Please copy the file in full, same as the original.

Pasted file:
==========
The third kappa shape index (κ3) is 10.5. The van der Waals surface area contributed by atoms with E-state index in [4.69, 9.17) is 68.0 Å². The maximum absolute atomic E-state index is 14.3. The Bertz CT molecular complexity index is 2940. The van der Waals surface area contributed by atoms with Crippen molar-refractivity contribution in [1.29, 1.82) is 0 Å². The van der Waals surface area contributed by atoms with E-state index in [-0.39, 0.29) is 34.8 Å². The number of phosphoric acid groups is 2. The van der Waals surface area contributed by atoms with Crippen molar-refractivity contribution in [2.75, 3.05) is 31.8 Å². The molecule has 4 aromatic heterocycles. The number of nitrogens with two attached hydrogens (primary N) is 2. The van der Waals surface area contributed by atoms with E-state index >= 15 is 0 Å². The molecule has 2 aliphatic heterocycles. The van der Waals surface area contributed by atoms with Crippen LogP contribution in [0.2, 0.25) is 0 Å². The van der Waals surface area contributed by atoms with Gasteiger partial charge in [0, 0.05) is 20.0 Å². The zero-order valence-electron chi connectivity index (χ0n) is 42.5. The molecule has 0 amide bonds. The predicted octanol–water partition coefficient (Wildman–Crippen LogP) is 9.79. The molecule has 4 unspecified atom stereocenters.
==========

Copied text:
The third kappa shape index (κ3) is 10.5. The van der Waals surface area contributed by atoms with E-state index in [4.69, 9.17) is 68.0 Å². The maximum absolute atomic E-state index is 14.3. The Bertz CT molecular complexity index is 2940. The van der Waals surface area contributed by atoms with Crippen molar-refractivity contribution in [1.29, 1.82) is 0 Å². The van der Waals surface area contributed by atoms with E-state index in [-0.39, 0.29) is 34.8 Å². The number of phosphoric acid groups is 2. The van der Waals surface area contributed by atoms with Crippen molar-refractivity contribution in [2.75, 3.05) is 31.8 Å². The molecule has 4 aromatic heterocycles. The number of nitrogens with two attached hydrogens (primary N) is 2. The van der Waals surface area contributed by atoms with E-state index >= 15 is 0 Å². The molecule has 2 aliphatic heterocycles. The van der Waals surface area contributed by atoms with Crippen LogP contribution in [0.2, 0.25) is 0 Å². The van der Waals surface area contributed by atoms with Gasteiger partial charge in [0, 0.05) is 20.0 Å². The zero-order valence-electron chi connectivity index (χ0n) is 42.5. The molecule has 0 amide bonds. The predicted octanol–water partition coefficient (Wildman–Crippen LogP) is 9.79. The molecule has 4 unspecified atom stereocenters.